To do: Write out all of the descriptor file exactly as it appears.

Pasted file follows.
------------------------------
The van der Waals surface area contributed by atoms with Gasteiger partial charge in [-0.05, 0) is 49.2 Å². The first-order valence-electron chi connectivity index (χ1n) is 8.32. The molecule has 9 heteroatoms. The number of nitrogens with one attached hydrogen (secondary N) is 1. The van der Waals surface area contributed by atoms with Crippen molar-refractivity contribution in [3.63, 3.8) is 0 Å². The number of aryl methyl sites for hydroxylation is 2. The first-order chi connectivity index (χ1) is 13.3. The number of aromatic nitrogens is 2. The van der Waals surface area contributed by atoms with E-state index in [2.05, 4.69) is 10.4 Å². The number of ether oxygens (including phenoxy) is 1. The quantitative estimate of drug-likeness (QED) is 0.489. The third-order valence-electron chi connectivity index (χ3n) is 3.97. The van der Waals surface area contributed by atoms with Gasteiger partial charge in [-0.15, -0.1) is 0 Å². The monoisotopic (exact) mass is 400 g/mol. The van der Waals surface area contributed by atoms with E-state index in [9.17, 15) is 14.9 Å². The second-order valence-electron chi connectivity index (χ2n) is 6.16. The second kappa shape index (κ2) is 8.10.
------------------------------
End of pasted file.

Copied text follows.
The van der Waals surface area contributed by atoms with Gasteiger partial charge in [-0.05, 0) is 49.2 Å². The first-order valence-electron chi connectivity index (χ1n) is 8.32. The molecule has 9 heteroatoms. The number of nitrogens with one attached hydrogen (secondary N) is 1. The van der Waals surface area contributed by atoms with Crippen molar-refractivity contribution in [3.63, 3.8) is 0 Å². The number of aryl methyl sites for hydroxylation is 2. The first-order chi connectivity index (χ1) is 13.3. The number of aromatic nitrogens is 2. The van der Waals surface area contributed by atoms with E-state index in [2.05, 4.69) is 10.4 Å². The number of ether oxygens (including phenoxy) is 1. The quantitative estimate of drug-likeness (QED) is 0.489. The third-order valence-electron chi connectivity index (χ3n) is 3.97. The van der Waals surface area contributed by atoms with Gasteiger partial charge in [-0.15, -0.1) is 0 Å². The monoisotopic (exact) mass is 400 g/mol. The van der Waals surface area contributed by atoms with E-state index in [9.17, 15) is 14.9 Å². The second-order valence-electron chi connectivity index (χ2n) is 6.16. The second kappa shape index (κ2) is 8.10.